Geodetic data

All the cumulative geodetic displacements plotted in the figures in this paper are adjusted to values relative to the stable part of the North American plate, on the basis of ITRF2005 model53.

Viscoelastic and afterslip contributions

Figure 4b and the figures in the right in Fig. 6 present breakdown of computed displacement into contribution from elastic deformation due to afterslip and viscoelastic flow. In principle, calculated post-earthquake deformation in this study can be decomposed into elastic response due to cummulative afterslip and viscoelastic strain (e.g. refs. 34,35,36,37). For example, in the case of the Maxwell-type rheology model for simplicity, uoriginal, cumulative displacement vector at the GPS stations (corresponding to red arrows Fig. 4a), can be written as

$${\mathbf{u}}_{{\mathrm{original}}} = {\mathbf{G}}_{\mathrm{d}}\Delta {\mathbf{d}} + {\mathbf{G}}_\varepsilon \Delta {\boldsymbol \varepsilon} _{\mathrm{v}},$$
(13)

where Δd and Δεv are vectors for cumulative afterslip (corresponding to the black contour lines in Fig. 4b) and viscoelastic strain change, and Gd and Gε are matrices for elastic Green’s functions to map afterslip and viscoelastic strain change to displacement at the GPS stations. uafterslip = GdΔd and uviscoelastic = GεΔεv correspond to the blue and red arrows in Fig. 4b, respectively. The second term of the right-hand side is more complex in the case of the Burgers-type rheology model, but the discussion here still applies. Note that Δd includes slip driven by coseismic stress, stress due to viscoelastic deformation and stress due to afterslip itself. In the same manner, Δεv includes strain change driven by coseismic stress, stress due to afterslip and stress due to viscoelastic relaxation itself. The contribution from each factor is nonlinearly coupled and cannot be decomposed from each other. uafterslip and uviscoelastic are calculated in the following three steps: 1. Extract accumulated 2.8 year afterslip distribution Δd that is computed based on the nonlinear interaction of the rate-dependent and state-dependent friction law and the nonlinear rock constitutive properties in the original simulation. 2. Compute elastic response displacement due to the cumulative after slip as uafterslip = GdΔd using the same finite-element model. 3. Compute the difference uviscoelastic =  uoriginal − uafterslip to recover the contribution from viscoelastic flow.

We also present a result post-earthquake deformation simulation with “no interaction” between viscoelastic flow and afterslip (Fig. 8). In this simulation, we computed viscoelastic flow without the friction law (the red arrows in Fig. 8a), while computing afterslip without the nonlinear rock constitutive properties, only with pure elasticity. We finally summed up these to compute total deformation without their interaction (the red arrows in Fig. 8b).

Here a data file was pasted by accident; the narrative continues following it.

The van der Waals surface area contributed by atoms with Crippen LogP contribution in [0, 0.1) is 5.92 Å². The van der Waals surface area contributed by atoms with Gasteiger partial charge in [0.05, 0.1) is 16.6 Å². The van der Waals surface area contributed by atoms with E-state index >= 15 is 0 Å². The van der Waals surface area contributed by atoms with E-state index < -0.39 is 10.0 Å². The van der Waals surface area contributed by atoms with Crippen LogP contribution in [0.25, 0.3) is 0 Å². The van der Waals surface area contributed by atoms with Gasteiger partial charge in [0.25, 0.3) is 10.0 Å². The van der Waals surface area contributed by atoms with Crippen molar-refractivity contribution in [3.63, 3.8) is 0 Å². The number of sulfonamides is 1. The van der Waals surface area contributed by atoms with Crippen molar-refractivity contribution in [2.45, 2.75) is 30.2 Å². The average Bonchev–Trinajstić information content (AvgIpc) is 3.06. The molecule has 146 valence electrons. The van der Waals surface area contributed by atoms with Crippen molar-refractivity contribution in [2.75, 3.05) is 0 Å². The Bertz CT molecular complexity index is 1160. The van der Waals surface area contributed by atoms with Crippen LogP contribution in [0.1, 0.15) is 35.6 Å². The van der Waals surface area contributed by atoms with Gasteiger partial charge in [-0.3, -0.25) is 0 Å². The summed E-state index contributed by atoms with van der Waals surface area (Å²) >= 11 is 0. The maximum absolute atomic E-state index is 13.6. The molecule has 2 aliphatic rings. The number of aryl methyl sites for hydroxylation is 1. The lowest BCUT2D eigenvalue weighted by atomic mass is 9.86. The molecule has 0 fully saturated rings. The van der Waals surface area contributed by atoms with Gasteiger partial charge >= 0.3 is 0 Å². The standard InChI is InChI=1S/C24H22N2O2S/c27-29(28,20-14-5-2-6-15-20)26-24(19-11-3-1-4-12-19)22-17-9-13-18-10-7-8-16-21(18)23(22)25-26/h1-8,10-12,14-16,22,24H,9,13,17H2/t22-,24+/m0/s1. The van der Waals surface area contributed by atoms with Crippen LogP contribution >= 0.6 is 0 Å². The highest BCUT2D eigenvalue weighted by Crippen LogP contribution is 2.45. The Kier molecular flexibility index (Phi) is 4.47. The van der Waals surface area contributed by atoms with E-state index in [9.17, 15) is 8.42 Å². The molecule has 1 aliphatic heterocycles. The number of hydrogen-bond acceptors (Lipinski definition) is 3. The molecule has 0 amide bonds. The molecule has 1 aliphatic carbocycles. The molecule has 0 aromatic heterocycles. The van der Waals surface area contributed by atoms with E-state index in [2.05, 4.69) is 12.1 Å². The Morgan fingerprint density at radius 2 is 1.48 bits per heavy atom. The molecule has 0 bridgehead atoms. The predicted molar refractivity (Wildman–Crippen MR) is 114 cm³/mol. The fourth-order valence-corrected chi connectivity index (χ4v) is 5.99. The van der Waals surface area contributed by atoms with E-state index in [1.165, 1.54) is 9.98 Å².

Code availability

Computer codes for calculating viscoelastic relaxation and afterslip are available from the authors upon reasonable request.

Data availability

GPS data are available from the Geospatial Information Authority of Japan (http://terras.gsi.go.jp/). Other relevant data in this work are available from the authors upon reasonable request.

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Acknowledgements

We used GPS data provided by the Geospatial Information Authority of Japan. This study was supported by Post K computer project (Priority issue 3: Development of Integrated Simulation Systems for Hazard and Disaster Induced by Earthquake and Tsunami) and JSPS Fellowship (26-8867). We obtained the results using the K computer at the RIKEN Center for Computational Science (Proposal number hp160221, hp170249, and hp180207). S.B. was supported by the National Research Foundation (NRF) of Singapore under the NRF Fellowship scheme (National Research Fellow Awards Number NRF-NRFF2013-04), the Singapore Ministry of Education (AcRF Tier 1 grant RG181/16), and by the Earth Observatory of Singapore, under the Research Centres of Excellence initiative. Some figures were produced using GMT software, developed by P. Wessel and W.H.F. Smith.

Author information

R.A. and T.H. designed and conducted the study. R.A, S.D.B. and T.H. wrote the manuscript. R.A., K.F. and T.Ichimura wrote the simulation code. S.D.B. and M.H. contributed to refining the simulation algorithm. S.D.B. and T.Iinuma contributed to the modeling. R.N. prepared the data used in the afterslip calculation.

Correspondence to Ryoichiro Agata.